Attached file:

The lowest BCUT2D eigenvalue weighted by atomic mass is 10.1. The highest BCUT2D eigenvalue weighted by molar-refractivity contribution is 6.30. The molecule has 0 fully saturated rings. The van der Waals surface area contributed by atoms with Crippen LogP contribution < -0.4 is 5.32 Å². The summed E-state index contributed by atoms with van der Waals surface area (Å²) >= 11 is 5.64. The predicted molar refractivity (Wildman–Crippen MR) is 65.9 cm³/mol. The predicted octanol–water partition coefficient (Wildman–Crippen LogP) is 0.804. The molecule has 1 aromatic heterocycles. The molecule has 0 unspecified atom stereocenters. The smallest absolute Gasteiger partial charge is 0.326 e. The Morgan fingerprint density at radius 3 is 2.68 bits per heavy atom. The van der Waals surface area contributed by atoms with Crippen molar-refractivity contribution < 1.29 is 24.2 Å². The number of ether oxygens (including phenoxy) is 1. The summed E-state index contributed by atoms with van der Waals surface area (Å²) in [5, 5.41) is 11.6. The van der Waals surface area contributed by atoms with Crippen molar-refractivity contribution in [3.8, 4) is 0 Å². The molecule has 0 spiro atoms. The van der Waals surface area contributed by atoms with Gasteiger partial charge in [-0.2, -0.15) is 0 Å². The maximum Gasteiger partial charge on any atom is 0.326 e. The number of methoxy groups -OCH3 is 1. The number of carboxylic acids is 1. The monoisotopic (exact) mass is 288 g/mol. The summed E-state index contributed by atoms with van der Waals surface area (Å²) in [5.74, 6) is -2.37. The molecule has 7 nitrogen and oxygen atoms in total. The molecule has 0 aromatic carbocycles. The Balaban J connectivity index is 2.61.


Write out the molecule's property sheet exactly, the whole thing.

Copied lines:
The lowest BCUT2D eigenvalue weighted by atomic mass is 10.1. The highest BCUT2D eigenvalue weighted by molar-refractivity contribution is 6.30. The molecule has 0 fully saturated rings. The van der Waals surface area contributed by atoms with Crippen LogP contribution < -0.4 is 5.32 Å². The summed E-state index contributed by atoms with van der Waals surface area (Å²) >= 11 is 5.64. The predicted molar refractivity (Wildman–Crippen MR) is 65.9 cm³/mol. The predicted octanol–water partition coefficient (Wildman–Crippen LogP) is 0.804. The molecule has 1 aromatic heterocycles. The molecule has 0 unspecified atom stereocenters. The smallest absolute Gasteiger partial charge is 0.326 e. The Morgan fingerprint density at radius 3 is 2.68 bits per heavy atom. The van der Waals surface area contributed by atoms with Crippen molar-refractivity contribution < 1.29 is 24.2 Å². The number of ether oxygens (including phenoxy) is 1. The summed E-state index contributed by atoms with van der Waals surface area (Å²) in [5, 5.41) is 11.6. The van der Waals surface area contributed by atoms with Crippen molar-refractivity contribution in [3.8, 4) is 0 Å². The molecule has 0 spiro atoms. The van der Waals surface area contributed by atoms with Gasteiger partial charge in [-0.2, -0.15) is 0 Å². The maximum Gasteiger partial charge on any atom is 0.326 e. The number of methoxy groups -OCH3 is 1. The number of carboxylic acids is 1. The monoisotopic (exact) mass is 288 g/mol. The summed E-state index contributed by atoms with van der Waals surface area (Å²) in [5.74, 6) is -2.37. The molecule has 7 nitrogen and oxygen atoms in total. The molecule has 0 aromatic carbocycles. The Balaban J connectivity index is 2.61.